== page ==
Day in and day out, investors are bombarded with information about the stock market, the economy, the Fed, the Greek debt crisis, and the alien invasion from Mars. The reason for all this nonsense is that content is king, and without content, none of the financial media would have any reason to exist.
So the media has to feed the beast, and offer analysis of everything in order to keep pace. Then it must make that analysis appear to be relevant to you, the investor, because otherwise nobody is going to consume that content.
That’s why you may be feeling “macro fatigue.” That’s the illness where all this information comes at you and begins playing with your emotions – and affecting your investments.
The problem is that, historically, very little of this nonsense has actually made any real difference as far as investment returns go.
Think about the most successful investors of all time: Warren Buffett, Peter Lynch, John Malone, Carl Icahn. What do these guys have in common? They’ve never paid attention to any of the noise, or any macroeconomic nonsense.
Buffett just looks for good businesses selling at a value price. Lynch bought stocks of companies whose earnings were expanding but whose prices didn’t reflect that expansion. Malone buys sector leaders with robust cash flow, then finds synergies among them in order to combine them. Icahn looks for companies that have great potential but lousy management.
My most successful investments – including great ideas I never executed on – came from my own assessment of the individual company itself and the sector it resided in.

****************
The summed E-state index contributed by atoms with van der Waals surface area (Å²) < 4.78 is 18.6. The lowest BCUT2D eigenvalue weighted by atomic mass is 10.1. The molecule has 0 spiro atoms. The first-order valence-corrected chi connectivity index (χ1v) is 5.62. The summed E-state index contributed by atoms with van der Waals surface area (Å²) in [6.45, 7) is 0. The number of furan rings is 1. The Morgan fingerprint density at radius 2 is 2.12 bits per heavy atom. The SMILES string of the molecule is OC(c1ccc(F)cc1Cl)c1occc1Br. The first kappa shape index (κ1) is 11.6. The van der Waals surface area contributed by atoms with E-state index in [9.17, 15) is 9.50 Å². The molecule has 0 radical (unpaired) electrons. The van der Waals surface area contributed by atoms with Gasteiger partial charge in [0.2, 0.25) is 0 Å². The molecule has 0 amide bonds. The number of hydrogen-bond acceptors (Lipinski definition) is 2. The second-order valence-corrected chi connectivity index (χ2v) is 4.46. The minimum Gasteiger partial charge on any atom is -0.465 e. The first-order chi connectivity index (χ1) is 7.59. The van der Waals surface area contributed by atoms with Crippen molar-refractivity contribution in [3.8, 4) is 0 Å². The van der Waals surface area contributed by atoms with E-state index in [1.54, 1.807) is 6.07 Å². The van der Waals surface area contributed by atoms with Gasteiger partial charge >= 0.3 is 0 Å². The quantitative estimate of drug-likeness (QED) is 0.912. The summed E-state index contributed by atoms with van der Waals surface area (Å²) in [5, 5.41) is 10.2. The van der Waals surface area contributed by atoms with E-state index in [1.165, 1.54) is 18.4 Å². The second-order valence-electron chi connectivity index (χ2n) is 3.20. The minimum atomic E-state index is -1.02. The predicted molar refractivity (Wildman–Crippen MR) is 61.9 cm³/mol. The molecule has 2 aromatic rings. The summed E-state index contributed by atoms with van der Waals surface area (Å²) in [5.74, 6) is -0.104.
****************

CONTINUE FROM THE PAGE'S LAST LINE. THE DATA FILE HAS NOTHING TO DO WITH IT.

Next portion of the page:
That’s why I preach buying and owning a long-term, highly-diversified portfolio. If anything, my style is more akin to Lynch’s and Malone’s. I don’t perform insanely detailed calculations when I examine a potential stock candidate. The most important thing – and this comes directly from my time as a television writer/producer – is the same thing Lynch preached: What is the company’s story?
Can you tell its story in three sentences or less? Can you identify the main characters (management)? The antagonists (competition)? The audience (investors)? How does the story develop (financial statements)?
Focus on individual companies. Find companies that operate in a sector you understand. Drill down into that company. For areas where you aren’t up to speed, but know you need to have exposure, you can choose from a wide variety of exchange-traded funds.
Here’s a simple example. Back in 2000, Marvel Studios put out its first real superhero movie, “X-Men.” I knew one of the producers. It was a solid movie with a good story, and I saw that Marvel would take superhero movies seriously, and not as camp. Strong box office returns followed. I knew that the producer would be involved in all the Marvel films going forward.
I also knew there was a built-in fanboy audience, plus possible crossover audiences. I recognized that there were huge ancillary markets, especially merchandising, I also saw that the Marvel universe was enormous, and I expected the films to develop as the comics did – i.e., introduce the biggest heroes in their own movies, then start combining them into “The Avengers” and any other combination. Actors could be re-cast like James Bond when they got bored. It had the potential to be an empire.
The financials weren’t great at the time, but I knew they would improve quickly. So I bought stock, and bought again as the plan matured. It was one of my most successful investments, until The Walt Disney Co. (NYSE: DIS) bought the studio, thus adding to my Disney shares.
So stick to what you know and ignore the macro stuff. If you’re an advanced investor, you can listen to the macro stuff to make some advanced trades, but ultimately, it’s totally unnecessary.
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